- Proficiency with 2D or 3D animation software (Maya, Blender, 3DMax, After Effects)
- Strong animation basics (timing, spacing, composition, physics)
Below is an animation resume sample that demonstrates how you should not frame you experience:
This is an animation description that is too generic--it mentions no tools, no specific pipeline, no collaboration with other departments.
Here’s the proper Animator resume sample:
Finally, after you’ve properly described your Animator working experience, it’s time to list all the various skills that will help you land the job.
What special skills are needed for an Animator resume
Pay attention to whether the job requires 3D or 2D animation skills. Even though fundamentals are the same, the tools and the pipeline are completely different.
Soft skills are no less important for successful Animator than technical ones.
The most demanded in the industry are the ability to work well with others and stay creative while following strict deadlines.
Put these soft skills in your skill section.
How to include your education in an Animation resume
Even though education is not the priority and you most often will be judged based on your finished projects and industry experience, an education section can be useful.
It’s a great opportunity to emphasize that you spent a lot of time learning and practicing animation fundamentals.
If you took facultatives or finished some student projects that might be relevant to the job you’re applying for, emphasize those.
For example, if the job requires rigging experience or strong facial expressions animation skills, and you happened to work on those as a student, write about it in the education section.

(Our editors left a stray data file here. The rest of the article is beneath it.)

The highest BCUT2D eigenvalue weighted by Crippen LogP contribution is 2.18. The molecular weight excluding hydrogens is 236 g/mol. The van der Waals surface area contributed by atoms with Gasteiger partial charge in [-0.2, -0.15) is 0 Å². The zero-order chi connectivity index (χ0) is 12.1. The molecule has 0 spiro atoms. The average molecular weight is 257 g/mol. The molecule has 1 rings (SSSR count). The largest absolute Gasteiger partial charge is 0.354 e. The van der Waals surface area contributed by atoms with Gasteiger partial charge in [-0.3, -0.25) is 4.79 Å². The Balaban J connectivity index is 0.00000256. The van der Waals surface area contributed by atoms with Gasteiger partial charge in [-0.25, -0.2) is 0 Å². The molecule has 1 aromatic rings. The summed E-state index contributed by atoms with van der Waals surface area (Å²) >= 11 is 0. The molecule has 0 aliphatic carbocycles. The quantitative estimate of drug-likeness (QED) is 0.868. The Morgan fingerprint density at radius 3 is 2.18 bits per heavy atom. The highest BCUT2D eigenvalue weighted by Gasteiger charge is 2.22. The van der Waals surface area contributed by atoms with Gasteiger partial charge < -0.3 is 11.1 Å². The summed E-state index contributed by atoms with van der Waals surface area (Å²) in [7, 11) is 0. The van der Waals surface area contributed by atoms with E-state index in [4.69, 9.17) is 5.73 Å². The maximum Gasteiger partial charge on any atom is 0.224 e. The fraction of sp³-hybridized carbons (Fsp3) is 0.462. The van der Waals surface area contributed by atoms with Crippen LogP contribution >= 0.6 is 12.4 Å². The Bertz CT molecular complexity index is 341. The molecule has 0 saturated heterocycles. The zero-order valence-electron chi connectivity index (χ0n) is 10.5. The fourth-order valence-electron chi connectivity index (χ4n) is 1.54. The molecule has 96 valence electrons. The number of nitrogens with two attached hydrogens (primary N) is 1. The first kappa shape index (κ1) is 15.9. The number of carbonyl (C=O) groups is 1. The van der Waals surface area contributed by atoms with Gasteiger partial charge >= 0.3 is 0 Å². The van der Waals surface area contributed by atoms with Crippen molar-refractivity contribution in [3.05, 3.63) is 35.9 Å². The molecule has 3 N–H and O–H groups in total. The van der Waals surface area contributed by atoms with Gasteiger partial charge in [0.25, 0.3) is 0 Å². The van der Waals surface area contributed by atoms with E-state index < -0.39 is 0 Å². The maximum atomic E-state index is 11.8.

How to add certificates to Animator resume
Of course, no certificates will replace a well-put animation portfolio. Especially those that say “you’re a great Animator” or something like that.
However, if you have certificates that demonstrate proficiency with complex industry tools, like 3D modelling packages (3DMax, Cinema 4D, Maya) or Special Effects (Nuke, Adobe), use it.
Here are some options:
- Certification in Autodesk 3ds
- Maya Certification
- After Effects Certification Training
In short, what makes a good Animator resume?
Here are some hallmarks of great Animation resumes:
- Be relevant to the position you’re applying for, be it 2D animation, 3D animation or motion graphics
- Demonstrate both your proficiency with animation tools and the ability to effectively collaborate with others
- Have a link to your portfolio, ideally a demo reel with the most recent and complex animation projects you tackled
- Frame experience to the niche you’ll be working in, because a game development Animation resume and TV Animator resume look completely different
- Demonstrate strong fundamental animation skills, from timing and spacing to character facial expressions and body gestures